• Applicable statutes under which you are entitled to compensation
  • The compensation you are seeking

After receiving the demand letter, the insurer may offer to settle your case. However, the settlement offer is likely to be much lower than what you demand (or nothing at all, if liability is disputed).

4. Negotiating a Personal Injury Settlement

Having an advocate who can capably represent you in insurance negotiations is one of the most important reasons to hire a personal injury attorney. Insurance companies often take advantage of those who try to represent themselves.

Your lawyer will handle all communications with the other side on your behalf. A Connecticut personal injury attorney will argue that you are entitled to maximum compensation (i.e., the insurance policy limit) based on the evidence, as well as counter arguments from the insurance company that you were partly at fault.

Settlement negotiations take time, with most personal injury cases settling anywhere from within a few months to up to 1 year. It is crucial to be patient throughout this process; you do not want to accept a low settlement offer only to find out that the amount does not cover your current and future expenses.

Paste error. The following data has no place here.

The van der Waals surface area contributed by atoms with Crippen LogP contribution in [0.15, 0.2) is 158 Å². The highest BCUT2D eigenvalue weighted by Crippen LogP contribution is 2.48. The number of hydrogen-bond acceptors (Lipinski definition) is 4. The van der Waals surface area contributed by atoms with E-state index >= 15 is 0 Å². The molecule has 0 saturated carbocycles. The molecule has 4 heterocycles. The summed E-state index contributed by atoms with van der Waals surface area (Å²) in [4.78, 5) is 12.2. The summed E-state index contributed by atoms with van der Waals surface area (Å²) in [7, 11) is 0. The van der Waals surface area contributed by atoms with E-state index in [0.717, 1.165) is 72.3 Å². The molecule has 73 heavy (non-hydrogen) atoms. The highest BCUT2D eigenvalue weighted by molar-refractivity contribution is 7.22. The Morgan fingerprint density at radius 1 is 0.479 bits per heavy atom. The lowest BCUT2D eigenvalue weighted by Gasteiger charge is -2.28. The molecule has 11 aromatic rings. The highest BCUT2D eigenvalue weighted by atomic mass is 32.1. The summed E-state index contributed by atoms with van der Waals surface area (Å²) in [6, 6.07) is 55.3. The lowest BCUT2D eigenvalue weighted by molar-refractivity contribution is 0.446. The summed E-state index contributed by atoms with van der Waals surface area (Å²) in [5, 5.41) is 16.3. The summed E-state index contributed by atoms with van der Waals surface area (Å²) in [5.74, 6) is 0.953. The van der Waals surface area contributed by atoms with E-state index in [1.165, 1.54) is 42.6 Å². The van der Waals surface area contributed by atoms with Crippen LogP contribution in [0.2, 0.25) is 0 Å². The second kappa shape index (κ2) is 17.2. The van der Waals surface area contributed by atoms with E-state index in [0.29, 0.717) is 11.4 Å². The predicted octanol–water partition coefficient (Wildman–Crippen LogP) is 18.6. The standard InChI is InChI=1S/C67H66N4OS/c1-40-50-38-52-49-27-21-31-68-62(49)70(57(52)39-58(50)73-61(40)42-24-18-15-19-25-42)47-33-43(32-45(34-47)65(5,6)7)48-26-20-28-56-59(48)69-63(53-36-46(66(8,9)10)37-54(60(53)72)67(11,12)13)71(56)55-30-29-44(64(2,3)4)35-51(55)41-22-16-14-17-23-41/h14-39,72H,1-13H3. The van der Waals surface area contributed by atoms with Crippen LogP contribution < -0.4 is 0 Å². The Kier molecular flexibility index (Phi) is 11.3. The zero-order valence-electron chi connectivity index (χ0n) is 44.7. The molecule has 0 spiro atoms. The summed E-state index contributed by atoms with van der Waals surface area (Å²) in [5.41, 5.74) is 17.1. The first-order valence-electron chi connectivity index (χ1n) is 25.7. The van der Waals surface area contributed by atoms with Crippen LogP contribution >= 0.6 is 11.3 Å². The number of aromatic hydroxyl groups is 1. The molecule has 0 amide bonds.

5. Filing a Personal Injury Lawsuit

If settlement negotiations with the insurance company do not move forward, it may be necessary to file a lawsuit. This marks the beginning of the litigation phase of a personal injury claim that may ultimately result in the case going to trial.

Your personal injury lawyer will draft and submit a complaint and civil summons (a document notifying the court and the defendant(s) of your lawsuit) with the appropriate court. The judicial district in which your lawsuit is filed is governed by Connecticut General Statutes § 51-345. A Connecticut personal injury attorney who knows the local courts can determine where your lawsuit should be filed and handle the paperwork on your behalf.

After the lawsuit is filed with the court, the defendant(s) in your personal injury case will be served the complaint and summons. Filing a personal injury lawsuit shows that you are “serious,” and settlement negotiations may resume. However, it is important not to count on a pre-trial settlement and be ready to go to court.

6. Preparing for Trial

Trial preparation is a lengthy, intensive process. Although it may be a year or two before the trial begins, it is crucial for your personal injury attorney to start preparing your case immediately.

The discovery process represents the core of preparing a personal injury case for trial. Discovery involves the following:

  • Submitting written questions (interrogatories) to the other side
  • Requesting the defense to produce documents and other relevant evidence